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It's all in whom you know (as well as what you know). Using network analysis and health professionals own knowledge for recruitment

Often the decision of whom to interview within a study is crucial to its ultimate success or failure, but when the study is to assess a very specific subset of health professionals, this decision may be even more vital.

One avenue that has been proposed within the AiMS Study, is to make use of the knowledge that the group of interest inherently possesses, the names of others working with the specific patient group. Using the tools of network analysis, the frequency and linkage of the names given will be analysed to assess who are the key or central persons whom the study should recruit for interview. Techniques will include degree, betweenness and eigenvector centrality, as while as core-periphery structure analysis of the network graph. The benefits of this approach are that rather than interviewing a large or random sample of health professionals, the core individuals are approached, reducing the number of interviews to be conducted, and in theory, conducting interviews with those having greater knowledge of the specific patient group. The protocol, ethical considerations and success of such a stratum for recruitment will be discussed.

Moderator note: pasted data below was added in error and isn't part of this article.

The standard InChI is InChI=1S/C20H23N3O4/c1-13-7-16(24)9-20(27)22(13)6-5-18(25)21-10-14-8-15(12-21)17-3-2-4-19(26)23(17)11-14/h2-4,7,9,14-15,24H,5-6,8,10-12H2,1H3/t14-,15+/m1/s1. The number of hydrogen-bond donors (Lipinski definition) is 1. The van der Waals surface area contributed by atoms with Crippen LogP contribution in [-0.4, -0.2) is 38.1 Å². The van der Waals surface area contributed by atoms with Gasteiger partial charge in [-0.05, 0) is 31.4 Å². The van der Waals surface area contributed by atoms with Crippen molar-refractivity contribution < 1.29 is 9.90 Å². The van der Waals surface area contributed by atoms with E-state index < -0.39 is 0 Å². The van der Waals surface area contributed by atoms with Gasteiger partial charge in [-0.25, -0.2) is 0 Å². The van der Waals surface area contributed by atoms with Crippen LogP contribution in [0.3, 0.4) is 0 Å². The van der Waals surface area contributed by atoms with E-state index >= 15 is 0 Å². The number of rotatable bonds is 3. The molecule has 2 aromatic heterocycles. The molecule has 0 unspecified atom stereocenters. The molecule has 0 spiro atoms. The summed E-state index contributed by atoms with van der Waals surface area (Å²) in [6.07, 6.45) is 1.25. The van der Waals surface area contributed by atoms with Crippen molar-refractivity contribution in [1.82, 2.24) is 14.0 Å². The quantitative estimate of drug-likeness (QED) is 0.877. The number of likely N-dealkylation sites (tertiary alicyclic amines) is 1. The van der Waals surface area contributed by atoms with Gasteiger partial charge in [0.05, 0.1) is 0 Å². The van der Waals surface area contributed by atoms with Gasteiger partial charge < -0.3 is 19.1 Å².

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Open Access This article is published under license to BioMed Central Ltd. This is an Open Access article is distributed under the terms of the Creative Commons Attribution License ( https://creativecommons.org/licenses/by/2.0 ), which permits unrestricted use, distribution, and reproduction in any medium, provided the original work is properly credited. The Creative Commons Public Domain Dedication waiver ( https://creativecommons.org/publicdomain/zero/1.0/ ) applies to the data made available in this article, unless otherwise stated.

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McShane, C., Santin, O., McAneney, H. et al. It's all in whom you know (as well as what you know). Using network analysis and health professionals own knowledge for recruitment. Trials 14, P86 (2013). https://doi.org/10.1186/1745-6215-14-S1-P86

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  • DOI: https://doi.org/10.1186/1745-6215-14-S1-P86

Keywords

  • Public Health
  • Patient Group
  • Health Professional
  • Random Sample
  • Structure Analysis